Anaconda

(1997) ** 1/2 Pg-13
90 min. Sony Pictures Releasing. Director: Luis Llosa. Cast: Jennifer Lopez, Ice Cube, Jon Voight, Eric Stoltz, Jonathan Hyde, Owen Wilson, Kari Wuhrer, Danny Trejo.

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Anaconda is the kind of unpretentious popcorn movie for which drive-ins were made. In its natural habitat, Anaconda can be appreciated for its campy pleasures, not the least of which is Jon Voight in a delirious, balls-out performance as creepy Paraguayan snake poacher Paul Serone. The same year, the man who rose to fame as cowboy Joe Buck played an Indian shaman in Oliver Stone's U-Turn. Who knew Voight had an inner Brando just waiting to pounce?

Even Brando would have to chuckle at Voight doing his best Tony Montana (or is it Ricky Ricardo?) as Serone, an evil man who will stop at nothing to trap a giant warrior snake in the Amazon Basin. He hitches a ride with an unsuspecting documentary film crew: tribal expert Dr. Steven Cale (Eric Stoltz), director Terri Flores (Jennifer Lopez), on-camera talent Warren Westridge (Jonathan Hyde), cameraman Danny Rich (Ice Cube), soundman Gary Dixon (Owen Wilson) and his colleague/girlfriend Denise Kalberg (Kari Wuhrer). Along with boat pilot Mateo (Vincent Castellanos), they're boating through the Amazon in search of the lost Shirishama tribe, a goal that takes a back seat when Cale is severely injured (causing Stoltz to spend most of the film out of commission). In need of a hospital, stat, the crew warily takes the advice of the sketchy Serone, who soon reveals his own selfish agenda.

Much of the appeal of Anaconda comes from the odd assemblage of actors, some of whom were just beginning to establish star appeal (Danny Trejo bites it—or is bitten—in a pre-credits sequence). Wilson is wasted, but Lopez and Ice Cube have just about found their niche here, in roles that are pitched right down the middle of their strike zone. The screenplay by Hans Bauer and Jim Cash & Jack Epps, Jr. (Top Gun, Dick Tracy) is no great shakes, but I suppose it's part and parcel of the film's self-knowledge that it forgoes exposition and resolution almost entirely. But try not to smile when Voight delivers this monologue: "Anacondas are a perfect killing machine. They have heat sensors...They strike, wrap around you, hold you tighter than your true love. And you get the privilege of hearing your bones break before the power of the embrace causes your veins to explode."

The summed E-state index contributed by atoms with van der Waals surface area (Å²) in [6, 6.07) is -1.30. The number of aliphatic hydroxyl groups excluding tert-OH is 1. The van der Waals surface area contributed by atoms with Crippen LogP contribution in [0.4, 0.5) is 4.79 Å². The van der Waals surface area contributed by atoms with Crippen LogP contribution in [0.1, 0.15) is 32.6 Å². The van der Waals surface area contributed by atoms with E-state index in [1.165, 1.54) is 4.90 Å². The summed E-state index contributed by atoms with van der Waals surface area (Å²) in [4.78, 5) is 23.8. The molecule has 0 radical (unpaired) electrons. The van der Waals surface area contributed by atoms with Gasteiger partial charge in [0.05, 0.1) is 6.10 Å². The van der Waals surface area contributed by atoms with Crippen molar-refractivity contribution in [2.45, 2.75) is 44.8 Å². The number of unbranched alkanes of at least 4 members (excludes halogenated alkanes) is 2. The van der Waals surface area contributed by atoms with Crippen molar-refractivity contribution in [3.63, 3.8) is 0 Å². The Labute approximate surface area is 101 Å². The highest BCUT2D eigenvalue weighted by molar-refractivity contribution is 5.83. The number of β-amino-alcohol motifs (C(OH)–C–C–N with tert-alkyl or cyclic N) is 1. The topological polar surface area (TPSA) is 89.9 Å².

Filmed largely on location in Brazil (and the rest in the L.A. Arboretum), the picture all but aspires to "B" status by populating the screen with stereotypical horror-movie victims and cheesy but still squealy-scary special effects (the rudimentary CGI of 1997 is blindingly obvious, but still creatively choreographed). Director Luis Llosa manages to make both Voight and the snake (partly played by animatronics) enjoyable threats, and literally and figuratively keeps things moving right up to, and including, the multiple climaxes.

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Bluray

Aspect ratios: 2.40:1

Number of discs: 1

Audio: Dolby TrueHD 5.1

Street date: 6/2/2009

Distributor: Sony Pictures Home Entertainment

Anaconda makes its Blu-ray debut on a feature-less disc. What, no Jon Voight commentary? The main idea here is the hi-def upgrade. It's significant, though it won't blow anyone away. Detail is excellent, but dimensionality is poor: the picture tends to look flat and dull, with colors that seem a bit washed out (it's been to long for me to recall if the film appeared this way in theaters). It's a solid transfer, definitely an improvement over DVD, and certainly more than suitable for this drive-in-style action-adventure. The lossless sound fares better in a very impressive Dolby TrueHD 5.1 mix that achieves a wraparound immersion in its jungle ambience and active sound effects.

Review gear:
Panasonic Viera TC-P55VT30 55" Plasma 1080p 3D HDTV
Oppo BDP-93 Universal Network 3D Blu-ray Disc Player
Denon AVR2112CI Integrated Network A/V Surround Receiver
Pioneer SP-BS41-LR Bookshelf Speaker (2)
Pioneer SP-C21 Center Speaker
Pioneer SW-8 Subwoofer

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